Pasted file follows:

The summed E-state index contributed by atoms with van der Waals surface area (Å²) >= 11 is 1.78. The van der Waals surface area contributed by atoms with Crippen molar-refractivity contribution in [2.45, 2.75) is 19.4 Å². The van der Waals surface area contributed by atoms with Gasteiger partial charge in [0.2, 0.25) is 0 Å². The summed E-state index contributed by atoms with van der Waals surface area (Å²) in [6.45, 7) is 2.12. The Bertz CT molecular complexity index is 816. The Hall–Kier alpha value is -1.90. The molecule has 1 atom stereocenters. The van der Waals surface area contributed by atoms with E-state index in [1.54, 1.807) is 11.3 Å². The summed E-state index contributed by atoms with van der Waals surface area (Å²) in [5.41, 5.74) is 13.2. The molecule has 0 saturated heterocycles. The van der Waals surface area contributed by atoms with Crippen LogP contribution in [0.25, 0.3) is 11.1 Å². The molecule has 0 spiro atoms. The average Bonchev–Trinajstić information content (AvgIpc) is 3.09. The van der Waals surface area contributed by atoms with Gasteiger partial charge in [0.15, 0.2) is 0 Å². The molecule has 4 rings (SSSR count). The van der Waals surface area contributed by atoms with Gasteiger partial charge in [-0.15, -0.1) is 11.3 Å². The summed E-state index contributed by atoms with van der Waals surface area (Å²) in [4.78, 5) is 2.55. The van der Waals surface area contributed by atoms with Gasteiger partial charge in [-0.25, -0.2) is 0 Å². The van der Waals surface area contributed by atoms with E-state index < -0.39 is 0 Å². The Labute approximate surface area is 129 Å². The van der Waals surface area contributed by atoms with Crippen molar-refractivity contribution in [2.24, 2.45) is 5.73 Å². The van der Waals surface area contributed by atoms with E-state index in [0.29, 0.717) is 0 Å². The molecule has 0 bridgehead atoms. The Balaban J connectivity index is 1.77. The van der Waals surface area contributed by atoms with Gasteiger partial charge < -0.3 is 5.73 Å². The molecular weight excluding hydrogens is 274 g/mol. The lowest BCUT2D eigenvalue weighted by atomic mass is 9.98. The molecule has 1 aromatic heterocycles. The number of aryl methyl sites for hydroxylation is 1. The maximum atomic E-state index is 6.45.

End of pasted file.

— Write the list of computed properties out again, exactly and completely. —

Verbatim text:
The summed E-state index contributed by atoms with van der Waals surface area (Å²) >= 11 is 1.78. The van der Waals surface area contributed by atoms with Crippen molar-refractivity contribution in [2.45, 2.75) is 19.4 Å². The van der Waals surface area contributed by atoms with Gasteiger partial charge in [0.2, 0.25) is 0 Å². The summed E-state index contributed by atoms with van der Waals surface area (Å²) in [6.45, 7) is 2.12. The Bertz CT molecular complexity index is 816. The Hall–Kier alpha value is -1.90. The molecule has 1 atom stereocenters. The van der Waals surface area contributed by atoms with E-state index in [1.54, 1.807) is 11.3 Å². The summed E-state index contributed by atoms with van der Waals surface area (Å²) in [5.41, 5.74) is 13.2. The molecule has 0 saturated heterocycles. The van der Waals surface area contributed by atoms with Crippen LogP contribution in [0.25, 0.3) is 11.1 Å². The molecule has 0 spiro atoms. The average Bonchev–Trinajstić information content (AvgIpc) is 3.09. The van der Waals surface area contributed by atoms with Gasteiger partial charge in [0.15, 0.2) is 0 Å². The molecule has 4 rings (SSSR count). The van der Waals surface area contributed by atoms with Gasteiger partial charge in [-0.15, -0.1) is 11.3 Å². The summed E-state index contributed by atoms with van der Waals surface area (Å²) in [4.78, 5) is 2.55. The van der Waals surface area contributed by atoms with Gasteiger partial charge in [-0.25, -0.2) is 0 Å². The van der Waals surface area contributed by atoms with E-state index < -0.39 is 0 Å². The Labute approximate surface area is 129 Å². The van der Waals surface area contributed by atoms with Crippen molar-refractivity contribution in [2.24, 2.45) is 5.73 Å². The van der Waals surface area contributed by atoms with E-state index in [0.29, 0.717) is 0 Å². The molecule has 0 bridgehead atoms. The Balaban J connectivity index is 1.77. The van der Waals surface area contributed by atoms with Gasteiger partial charge < -0.3 is 5.73 Å². The molecular weight excluding hydrogens is 274 g/mol. The lowest BCUT2D eigenvalue weighted by atomic mass is 9.98. The molecule has 1 aromatic heterocycles. The number of aryl methyl sites for hydroxylation is 1. The maximum atomic E-state index is 6.45.